On Tue, 13 Aug 2019 at 10:29, Richard Musil firstname.lastname@example.org wrote:
My goal is, as already mentioned:
To extend JSON encoder to support custom type to serialize into "JSON real number" (changed "fractional" to "real" to be aligned to Python source internal comment).
This includes support for decimal.Decimal, if it is the custom type the user chooses. I do not understand why you write that supporting Decimal is not my goal.
Support of *just* decimal provides custom type support:
class MyNumber: def serialise_to_string(self): ....
class MyEncoder(json.JSONEncoder): def default(self, obj): if isinstance(obj, MyNumber): return Decimal(obj.serialise_to_string())
json.dumps([MyNumber(), MyNumber()], cls=MyEncoder())
By limiting support to Decimal, we do the simplest thing that works, and we ensure that any custom classes get the benefit of having their string serialisation checked (if it can't be converted to Decimal, it's not going to be valid JSON) without the person implementing the custom class having to do anything. In fact, the custom class probably doesn't even have to implement custom JSON support at all, as it's quite likely that its normal str() representation is suitable to be passed to the Decimal constructor.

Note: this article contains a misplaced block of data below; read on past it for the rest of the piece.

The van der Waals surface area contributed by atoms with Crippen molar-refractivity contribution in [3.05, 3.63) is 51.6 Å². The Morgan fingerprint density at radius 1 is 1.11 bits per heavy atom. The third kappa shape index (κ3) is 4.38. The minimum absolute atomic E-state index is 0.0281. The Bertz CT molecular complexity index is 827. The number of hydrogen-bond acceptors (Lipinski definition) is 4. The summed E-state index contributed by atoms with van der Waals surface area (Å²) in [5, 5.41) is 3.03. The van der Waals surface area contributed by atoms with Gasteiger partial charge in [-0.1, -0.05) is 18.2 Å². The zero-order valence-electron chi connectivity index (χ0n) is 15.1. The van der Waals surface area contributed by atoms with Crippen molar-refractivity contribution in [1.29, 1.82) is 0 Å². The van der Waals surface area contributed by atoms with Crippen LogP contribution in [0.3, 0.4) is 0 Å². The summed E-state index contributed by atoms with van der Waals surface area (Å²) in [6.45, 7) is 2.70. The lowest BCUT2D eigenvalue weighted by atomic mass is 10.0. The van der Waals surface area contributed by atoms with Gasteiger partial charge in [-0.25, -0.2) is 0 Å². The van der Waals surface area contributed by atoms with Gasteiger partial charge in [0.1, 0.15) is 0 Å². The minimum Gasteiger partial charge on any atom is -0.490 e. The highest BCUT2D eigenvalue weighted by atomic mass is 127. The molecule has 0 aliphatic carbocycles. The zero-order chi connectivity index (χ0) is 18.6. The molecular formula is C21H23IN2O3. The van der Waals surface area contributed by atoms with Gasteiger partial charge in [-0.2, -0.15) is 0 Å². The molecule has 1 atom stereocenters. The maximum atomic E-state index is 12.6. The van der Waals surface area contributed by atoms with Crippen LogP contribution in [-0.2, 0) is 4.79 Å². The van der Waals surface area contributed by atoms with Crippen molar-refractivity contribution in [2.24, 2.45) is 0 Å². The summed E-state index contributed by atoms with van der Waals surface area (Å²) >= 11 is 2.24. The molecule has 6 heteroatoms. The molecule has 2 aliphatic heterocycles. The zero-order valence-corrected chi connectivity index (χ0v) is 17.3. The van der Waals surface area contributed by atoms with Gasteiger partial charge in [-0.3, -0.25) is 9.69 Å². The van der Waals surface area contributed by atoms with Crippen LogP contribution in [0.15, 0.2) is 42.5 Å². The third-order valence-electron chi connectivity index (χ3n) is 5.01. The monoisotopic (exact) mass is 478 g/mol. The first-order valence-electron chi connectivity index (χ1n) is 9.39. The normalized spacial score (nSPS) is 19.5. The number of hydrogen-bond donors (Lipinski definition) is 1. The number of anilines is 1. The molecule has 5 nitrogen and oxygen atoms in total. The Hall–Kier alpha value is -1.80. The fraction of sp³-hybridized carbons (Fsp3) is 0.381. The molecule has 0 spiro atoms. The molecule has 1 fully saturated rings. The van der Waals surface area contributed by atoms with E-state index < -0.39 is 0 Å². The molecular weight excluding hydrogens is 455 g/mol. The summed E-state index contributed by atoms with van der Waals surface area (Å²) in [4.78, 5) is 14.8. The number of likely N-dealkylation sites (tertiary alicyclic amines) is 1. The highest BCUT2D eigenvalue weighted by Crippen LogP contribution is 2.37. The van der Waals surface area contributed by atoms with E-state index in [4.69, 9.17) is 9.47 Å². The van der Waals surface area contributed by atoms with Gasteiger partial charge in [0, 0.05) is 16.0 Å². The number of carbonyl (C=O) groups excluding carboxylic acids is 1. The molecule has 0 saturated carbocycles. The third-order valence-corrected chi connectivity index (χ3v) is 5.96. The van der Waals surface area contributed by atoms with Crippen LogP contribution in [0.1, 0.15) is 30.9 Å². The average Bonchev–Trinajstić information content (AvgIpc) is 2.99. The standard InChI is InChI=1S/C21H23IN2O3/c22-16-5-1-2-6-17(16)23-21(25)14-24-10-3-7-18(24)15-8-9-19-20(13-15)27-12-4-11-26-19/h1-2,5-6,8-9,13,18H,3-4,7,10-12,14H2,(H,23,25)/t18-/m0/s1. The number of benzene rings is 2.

So defining a special protocol to allow JSON serialisation of numeric classes *other* than Decimal seems like a clear case of YAGNI. As the MyEncoder example above shows, support for Decimal allows the end user to define their own protocol if needed, so even "difficult" cases (should any exist, I can't think why they would) should be covered.
+1 on supporting Decimal, -1 on supporting anything more complex.